McCracken v. State

Decision Date31 March 2003
Docket NumberNo. 138,138
PartiesTed Aaron McCRACKEN v. STATE of Maryland.
CourtCourt of Special Appeals of Maryland

Carrie S. Leonetti, Assistant Public Defender (Stephen E. Harris, Public Defender, on the brief), Baltimore, for appellant.

Diane E. Keller, Assistant Attorney General (J. Joseph Curran, Jr., Attorney General, Baltimore, and John L. Scarborough, State's Attorney for Cecil County of Elkton, on the brief), for appellee.


On January 17, 2002, a jury in the Circuit Court for Cecil County convicted Ted Aaron McCracken, appellant, of carrying a concealed deadly weapon. The court sentenced appellant to a term of imprisonment of three years, with all but fifteen months suspended, and three years of probation upon release. On appeal, appellant contends that the trial court (1) failed to comply with the waiver of counsel provisions of Maryland Rule 4-215, (2) erred in permitting the State to offer rebuttal testimony regarding appellant's statements to police while in their custody, (3) committed plain error by permitting the State's inflammatory and mischaracterizing closing argument, (4) erred by failing to exercise its discretion pursuant to Maryland Rule 4-265 to waive the time requirements for appellant to request the issuance of subpoenas, and (5) erred in denying appellant's motion for judgment of acquittal. We shall reverse based on issue (2) and shall comment on the other issues for the benefit of the court on remand.


On May 10, 2000, appellant entered the First National Bank of North East in Elkton, Maryland. One of the bank tellers, believing that she observed a suspicious bulge in appellant's jacket, contacted the Elkton Police Department.

At a pretrial suppression hearing on the morning of the trial, Officer Ronald Odom of the Elkton Police Department testified that he entered the bank and spoke with Sylvia Jones, a bank clerk, who informed him that there was a man inside the bank attempting to open a new account and that the teller assisting him had noticed a bulge under his jacket and a strap across his chest. Officer Odom testified that he walked over to where appellant was seated, grabbed hold of appellant's arm, advised him that he was going to come outside with him and to keep his hands where he could see them, maintained control of appellant, and escorted him outside. Officer Odom further testified that he observed a holster strap across appellant's chest, but that he could not see a gun at that time because of the jacket that appellant was wearing. Officer Odom testified that, once outside, he and Patrolman James Anderson patted appellant down, felt a bulge, and removed a weapon.

Officer Odom described the gun as "an old-time civil war type revolver" and testified that he had "very little knowledge of those types of firearms." He also testified that appellant explained, at the time, that the firearm "wasn't real," but when asked if, when the trigger was pulled, the firearm shot a projectile out of the muzzle, appellant responded that it would. Finally, Officer Odom asked appellant if, when fired, the gun was capable of killing somebody, and appellant responded that it was. Also at the pretrial suppression hearing, Patrolman Anderson testified that, when he arrived at the scene, Officer Odom was escorting appellant out of the bank to talk to him. Patrolman Anderson testified that, after explaining to appellant that they were going to pat him down, and when they began to do so, appellant stated that he had a revolver in a shoulder holster. The officers asked appellant to keep his hands up and away from the weapon, and Patrolman Anderson removed the firearm from appellant's holster and secured it in his vehicle. Patrolman Anderson also testified that the firearm appeared to be an "old-style revolver," admitted that he was not a pistol expert, but explained that there appeared to be two "wadded or loaded cylinders" on the discharge side of the weapon. He testified that he believed that the gun required a primer cap, black powder, and a lead ball in order to be loaded. On cross-examination, Patrolman Anderson testified that he did not remove the cylinder from the weapon at the scene because he was not familiar enough with it in order to disassemble it safely.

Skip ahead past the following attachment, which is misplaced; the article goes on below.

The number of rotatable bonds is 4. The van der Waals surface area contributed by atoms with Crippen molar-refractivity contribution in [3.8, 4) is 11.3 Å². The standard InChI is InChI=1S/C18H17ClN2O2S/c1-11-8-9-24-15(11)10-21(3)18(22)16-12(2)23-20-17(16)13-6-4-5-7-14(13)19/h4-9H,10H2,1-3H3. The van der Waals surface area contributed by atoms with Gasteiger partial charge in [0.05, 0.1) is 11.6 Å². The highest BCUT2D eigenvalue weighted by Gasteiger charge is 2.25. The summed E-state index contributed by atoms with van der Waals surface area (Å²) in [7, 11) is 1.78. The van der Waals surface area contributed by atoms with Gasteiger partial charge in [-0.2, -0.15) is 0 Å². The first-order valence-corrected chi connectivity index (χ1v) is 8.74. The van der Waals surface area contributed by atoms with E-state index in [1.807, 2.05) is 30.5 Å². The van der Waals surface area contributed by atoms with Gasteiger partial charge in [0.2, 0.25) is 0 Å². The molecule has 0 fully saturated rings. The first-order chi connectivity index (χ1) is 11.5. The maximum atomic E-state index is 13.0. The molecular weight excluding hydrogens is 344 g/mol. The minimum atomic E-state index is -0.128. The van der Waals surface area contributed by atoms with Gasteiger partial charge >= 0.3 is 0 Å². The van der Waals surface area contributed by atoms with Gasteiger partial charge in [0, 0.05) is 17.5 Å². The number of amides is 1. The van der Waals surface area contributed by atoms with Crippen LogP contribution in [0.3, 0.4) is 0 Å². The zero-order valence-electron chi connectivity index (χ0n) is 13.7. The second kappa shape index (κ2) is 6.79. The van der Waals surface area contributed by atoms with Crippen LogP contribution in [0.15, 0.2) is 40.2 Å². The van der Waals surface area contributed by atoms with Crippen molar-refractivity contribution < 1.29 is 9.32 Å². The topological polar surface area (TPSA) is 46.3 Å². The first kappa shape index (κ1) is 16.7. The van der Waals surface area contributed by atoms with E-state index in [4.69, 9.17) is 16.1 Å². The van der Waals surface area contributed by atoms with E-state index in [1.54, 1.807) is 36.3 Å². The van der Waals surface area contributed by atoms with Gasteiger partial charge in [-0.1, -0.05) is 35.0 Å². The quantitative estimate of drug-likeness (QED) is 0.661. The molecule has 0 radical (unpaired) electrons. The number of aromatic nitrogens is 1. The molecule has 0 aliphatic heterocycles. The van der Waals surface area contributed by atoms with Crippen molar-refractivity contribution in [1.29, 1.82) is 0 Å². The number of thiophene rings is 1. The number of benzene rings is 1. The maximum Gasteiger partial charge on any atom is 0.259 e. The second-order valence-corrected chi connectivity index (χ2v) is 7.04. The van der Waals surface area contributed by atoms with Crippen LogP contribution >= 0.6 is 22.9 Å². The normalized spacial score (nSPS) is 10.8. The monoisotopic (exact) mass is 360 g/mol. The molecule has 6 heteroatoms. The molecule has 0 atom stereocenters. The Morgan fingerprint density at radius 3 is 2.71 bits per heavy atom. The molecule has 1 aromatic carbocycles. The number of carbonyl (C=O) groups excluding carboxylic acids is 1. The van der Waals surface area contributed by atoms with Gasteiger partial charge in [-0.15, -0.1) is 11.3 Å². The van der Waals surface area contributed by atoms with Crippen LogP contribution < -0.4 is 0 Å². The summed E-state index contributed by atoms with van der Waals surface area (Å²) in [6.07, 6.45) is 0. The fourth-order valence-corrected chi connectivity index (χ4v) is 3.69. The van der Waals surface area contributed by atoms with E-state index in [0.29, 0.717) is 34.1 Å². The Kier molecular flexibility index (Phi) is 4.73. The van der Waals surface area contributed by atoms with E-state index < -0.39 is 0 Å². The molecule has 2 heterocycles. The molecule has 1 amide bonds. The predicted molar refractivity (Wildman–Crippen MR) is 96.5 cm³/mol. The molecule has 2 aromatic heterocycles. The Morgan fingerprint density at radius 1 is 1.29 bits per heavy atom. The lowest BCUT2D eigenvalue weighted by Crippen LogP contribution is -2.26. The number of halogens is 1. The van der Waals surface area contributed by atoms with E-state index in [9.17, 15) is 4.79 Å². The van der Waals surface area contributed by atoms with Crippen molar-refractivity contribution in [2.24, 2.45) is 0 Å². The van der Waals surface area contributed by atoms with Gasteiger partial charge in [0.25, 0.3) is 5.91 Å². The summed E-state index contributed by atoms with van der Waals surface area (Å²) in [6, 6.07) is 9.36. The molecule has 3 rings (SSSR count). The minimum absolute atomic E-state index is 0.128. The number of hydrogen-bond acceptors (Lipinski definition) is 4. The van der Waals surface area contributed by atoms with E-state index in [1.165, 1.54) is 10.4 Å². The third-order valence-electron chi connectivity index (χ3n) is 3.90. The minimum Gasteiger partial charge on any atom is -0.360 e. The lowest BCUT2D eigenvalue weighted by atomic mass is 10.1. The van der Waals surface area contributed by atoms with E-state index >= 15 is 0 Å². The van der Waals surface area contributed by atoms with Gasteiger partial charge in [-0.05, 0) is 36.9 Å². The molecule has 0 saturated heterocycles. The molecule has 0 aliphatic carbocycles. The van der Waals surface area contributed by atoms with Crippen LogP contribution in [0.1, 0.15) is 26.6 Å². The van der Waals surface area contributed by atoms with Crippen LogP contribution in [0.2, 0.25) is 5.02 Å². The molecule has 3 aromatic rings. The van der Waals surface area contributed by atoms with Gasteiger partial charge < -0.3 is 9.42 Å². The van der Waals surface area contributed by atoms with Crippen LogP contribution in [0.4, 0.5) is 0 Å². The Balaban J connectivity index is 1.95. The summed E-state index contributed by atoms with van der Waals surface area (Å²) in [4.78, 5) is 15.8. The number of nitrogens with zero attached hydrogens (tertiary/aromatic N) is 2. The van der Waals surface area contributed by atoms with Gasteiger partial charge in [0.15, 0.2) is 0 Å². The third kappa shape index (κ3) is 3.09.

Appellant also testified at the suppression hearing, explaining that once the officers had taken the gun, they began asking him questions about where he had been. Appellant testified that the officers placed him in handcuffs and took the gun from him before posing any questions to him. Appellant testified that he had just come from the shooting range that morning and did not have time to take the weapon home and put it away. He testified that he had gone into the bank to open an account and to deposit a $1500 check that he had just received. When appellant was taken into custody, he had the check, his passport, and his driver's license on the desk in front of him. Appellant explained that, at the time that the officers arrested him, the gun was not loaded in a way that it could be fired because it required four components in order to fire—a ball projectile, wadding, black powder, and a percussion firing cap—and none of the chambers in the gun contained all four of those components.